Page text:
Wednesday, October 27, 2021
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Have We Turned Our Homes Into Covid Breeding Grounds?

Up to the start of the COVID-19 pandemic, climate change and its effect on mankind was the most threatening to upend life. At world forums, the need to conserve energy was prioritized and foremost on the agenda of problems faced by the world. The need for energy efficient buildings, hotels, hospitals has been the focus for the past few decades, cutting household consumption by designing homes to keep air trapped inside, cool air in the summer and warm air in the winter was the way forward.

Today, this has come to hit us in the rear, these very same energy efficient indoor spaces, have now become COVID traps.

WARNING: are we now living in poorly ventilated COVID pits?

This is uncomfortably close to the truth as evidence of the spread of the SARS-CoV-2 virus is building momentum and authorities now need to take regulatory measures to make the environment a safe space to work and live.

The SARS-CoV-2, the virus that causes COVID is spread through larger particles called droplets and smaller particles called aerosols. Aerosol droplets being lighter in weight stay suspended in the air for a longer time. When these particles flow in the airspace or reach surfaces, they contaminate. If these contaminated spaces or surfaces are touched or breathed into, you will contract COVID-19. Whether you are fully vaccinated or not, you will contract the virus, how ill you will get will depend on your immunity and comorbidities.

The absolute is, COVID-19 is transferred through airborne aerosol droplets that can hang around suspended in the air for hours if the airflow of a space is poor or the space is not ventilated. The amount of potentially infected air circulating depends on the density of people in that closed environment.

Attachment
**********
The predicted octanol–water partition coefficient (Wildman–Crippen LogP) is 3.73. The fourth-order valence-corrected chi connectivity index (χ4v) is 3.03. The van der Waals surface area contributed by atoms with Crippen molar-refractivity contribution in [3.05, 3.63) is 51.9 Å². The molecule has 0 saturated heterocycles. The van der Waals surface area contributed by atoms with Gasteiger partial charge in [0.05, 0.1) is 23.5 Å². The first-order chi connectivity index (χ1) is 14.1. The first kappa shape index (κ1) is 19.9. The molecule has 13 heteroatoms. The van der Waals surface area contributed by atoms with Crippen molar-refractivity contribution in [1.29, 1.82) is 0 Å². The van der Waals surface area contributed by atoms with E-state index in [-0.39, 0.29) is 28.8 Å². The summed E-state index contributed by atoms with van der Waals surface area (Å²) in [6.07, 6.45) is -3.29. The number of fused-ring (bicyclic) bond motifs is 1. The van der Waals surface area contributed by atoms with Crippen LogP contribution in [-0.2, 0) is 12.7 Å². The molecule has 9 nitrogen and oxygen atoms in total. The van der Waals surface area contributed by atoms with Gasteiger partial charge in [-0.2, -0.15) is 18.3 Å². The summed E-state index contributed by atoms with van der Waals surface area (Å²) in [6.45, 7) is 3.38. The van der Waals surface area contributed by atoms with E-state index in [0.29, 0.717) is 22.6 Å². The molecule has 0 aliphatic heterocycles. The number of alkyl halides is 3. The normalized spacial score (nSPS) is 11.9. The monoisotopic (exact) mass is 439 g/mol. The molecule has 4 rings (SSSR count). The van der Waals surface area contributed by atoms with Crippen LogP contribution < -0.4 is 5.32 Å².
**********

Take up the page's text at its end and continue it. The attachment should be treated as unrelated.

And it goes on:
So what are we looking for in terms safety in our homes, offices, recreation spaces in today’s world?

Formally homes were built to be insulated and to keep away draughts.

Windows in hotels and office buildings were airtight to prevent accidents are now a bad idea for ventilation and need second thought. 

We now need to adapt to conditions of ventilation and circulation and build a space that will conserve energy and air when needed but can be also ventilated quickly and easily. It’s a significant issue that needs thought, with these new conditions in mind.

 

Enough said about the future, lets talk about the existing buildings and homes and what we can do to protect ourselves?

Steps beyond just opening a window—

  1. Portable carbon monoxide monitors give you a rough idea of how the air is circulating in your home. If the monitor detects high levels of carbon dioxide in your home, it indicates poor airflow.
  2. An air purifier can improve ventilation; make sure you get one, which is fitted with High-Efficiency Particulate Air (HEPA) filters, these clear 99% of aerosols from a room in approximately five minutes. However, this is dependent on the airflow capacity, the configuration of the room, the number of people present and the positioning of the filter. The air purifier has models which are cheap on the pocket too, but the HEPA filter is important, otherwise not worth it.